Although as one of the "New Men of the Sixties" Fildes tended to eschew the visual symbolism that characterized the work of the previous generation of illustrators, notably George Cruikshank and Hablot Knight Browne ("Phiz"), Neville's cane (not mentioned by Dickens in the letter-press) may be more than a device for guiding the viewer's eye upward, towards Neville's head. Since the lines of his sister's skirts exactly parallel the vertical of the walking stick, this may be an artistic device for implying that she is his moral prop and emotional support. Certainly since news of his outburst in Jasper's rooms has begun to circulate, he has been very much in need of such buttressing. She has stood by him, buoying up his sinking reputation at Miss Twinkleton's, for example, and attempted to counter the general prejudice against her brother, a perception that has presumably been the consequence of John Jasper's spreading rumours against him as part of his plot to do away with his nephew and shift the blame to the volatile newcomer. That public opinion can be so easily swayed against the young colonial may be a testimonial to the devious brilliance of John Jasper. Lillian Nayder implies that the youth's tawny complexion and foreign origins may be contributing factors:
Like Collins [in The Moonstone], Dickens acknowledges the crimes of empire in Edwin Drood--most notably in his portrait of the Landlesses, a brother and sister newly arrived in England from Ceylon, who recall the Hindus of The Moonstone, and point to the disinheritance of colonized peoples. (13)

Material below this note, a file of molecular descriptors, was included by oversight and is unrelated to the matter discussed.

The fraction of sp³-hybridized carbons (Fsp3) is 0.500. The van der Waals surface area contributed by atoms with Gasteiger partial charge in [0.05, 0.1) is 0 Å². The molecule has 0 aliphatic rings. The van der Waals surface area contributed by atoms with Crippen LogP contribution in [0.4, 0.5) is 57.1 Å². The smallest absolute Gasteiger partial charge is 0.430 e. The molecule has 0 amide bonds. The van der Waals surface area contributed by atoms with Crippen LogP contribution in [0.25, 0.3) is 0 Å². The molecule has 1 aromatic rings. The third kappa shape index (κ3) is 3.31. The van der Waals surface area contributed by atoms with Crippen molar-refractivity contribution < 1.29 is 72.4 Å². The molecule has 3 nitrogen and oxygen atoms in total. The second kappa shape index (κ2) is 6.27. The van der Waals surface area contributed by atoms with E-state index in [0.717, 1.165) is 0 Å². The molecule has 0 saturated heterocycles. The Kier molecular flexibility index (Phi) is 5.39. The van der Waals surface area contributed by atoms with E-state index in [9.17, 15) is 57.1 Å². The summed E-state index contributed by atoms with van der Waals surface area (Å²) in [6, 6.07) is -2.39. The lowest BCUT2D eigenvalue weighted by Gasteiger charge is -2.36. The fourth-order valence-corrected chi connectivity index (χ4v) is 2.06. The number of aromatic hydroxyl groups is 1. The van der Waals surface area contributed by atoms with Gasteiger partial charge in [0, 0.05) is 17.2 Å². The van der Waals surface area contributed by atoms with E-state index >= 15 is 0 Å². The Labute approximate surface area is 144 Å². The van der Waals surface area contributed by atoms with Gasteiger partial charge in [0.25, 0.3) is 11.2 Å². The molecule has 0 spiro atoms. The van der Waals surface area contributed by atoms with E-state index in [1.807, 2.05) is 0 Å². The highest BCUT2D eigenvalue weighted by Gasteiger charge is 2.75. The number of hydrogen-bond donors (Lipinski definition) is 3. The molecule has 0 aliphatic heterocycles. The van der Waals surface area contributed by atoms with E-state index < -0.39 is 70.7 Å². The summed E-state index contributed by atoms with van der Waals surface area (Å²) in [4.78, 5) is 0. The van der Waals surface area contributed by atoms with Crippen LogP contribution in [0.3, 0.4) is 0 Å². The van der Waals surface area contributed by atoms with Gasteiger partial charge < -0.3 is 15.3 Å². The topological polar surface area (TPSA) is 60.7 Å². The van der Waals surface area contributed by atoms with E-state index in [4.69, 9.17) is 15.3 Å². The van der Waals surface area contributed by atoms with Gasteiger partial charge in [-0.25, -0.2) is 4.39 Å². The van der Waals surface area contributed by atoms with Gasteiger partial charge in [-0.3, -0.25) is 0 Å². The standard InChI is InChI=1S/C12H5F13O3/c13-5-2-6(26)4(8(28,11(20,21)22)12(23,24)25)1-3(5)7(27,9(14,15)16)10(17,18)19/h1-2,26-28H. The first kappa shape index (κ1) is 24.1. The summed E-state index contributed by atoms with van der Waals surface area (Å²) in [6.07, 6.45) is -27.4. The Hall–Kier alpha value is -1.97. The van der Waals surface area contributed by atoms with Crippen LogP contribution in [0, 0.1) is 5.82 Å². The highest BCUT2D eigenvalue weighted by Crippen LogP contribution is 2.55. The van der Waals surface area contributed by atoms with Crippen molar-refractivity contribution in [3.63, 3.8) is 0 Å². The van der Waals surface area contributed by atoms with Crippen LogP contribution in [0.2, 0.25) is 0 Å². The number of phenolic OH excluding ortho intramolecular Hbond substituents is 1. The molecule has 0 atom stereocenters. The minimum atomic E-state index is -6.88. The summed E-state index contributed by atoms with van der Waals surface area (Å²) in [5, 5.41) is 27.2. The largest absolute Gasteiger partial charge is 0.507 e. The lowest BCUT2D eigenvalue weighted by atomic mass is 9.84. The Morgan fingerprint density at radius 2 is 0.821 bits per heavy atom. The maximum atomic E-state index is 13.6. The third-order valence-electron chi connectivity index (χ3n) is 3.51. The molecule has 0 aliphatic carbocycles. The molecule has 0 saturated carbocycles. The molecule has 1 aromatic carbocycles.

Certainly in Fildes's first plate for June 1870 we are once again very much aware of the difference between their complexions and those of the established members of provincial Cloisterham society. That he ignores their racial origins is very much to the Minor Canon's credit.
Dickens, Charles. The Mystery of Edwin Drood and Other Stories. With illustrations by Sir Luke Fildes, R. A. London: Chapman and Hall Limited, 193, Piccadilly. 1880.
Fildes, Luke. "Mr. Crisparkle is overpaid." Charles Dickens's The Mystery of Edwin Drood (1870, London: Chapman & Hall). Rpt. Ed. David Paroissien. Penguin: London, 2002. Facing page 102.
Nayder, Lillian. Unequal Partners: Charles Dickens, Wilkie Collins, & Victorian Authorship. Ithaca, NY: Cornell U. P., 2002.
Last modified 10 June 2005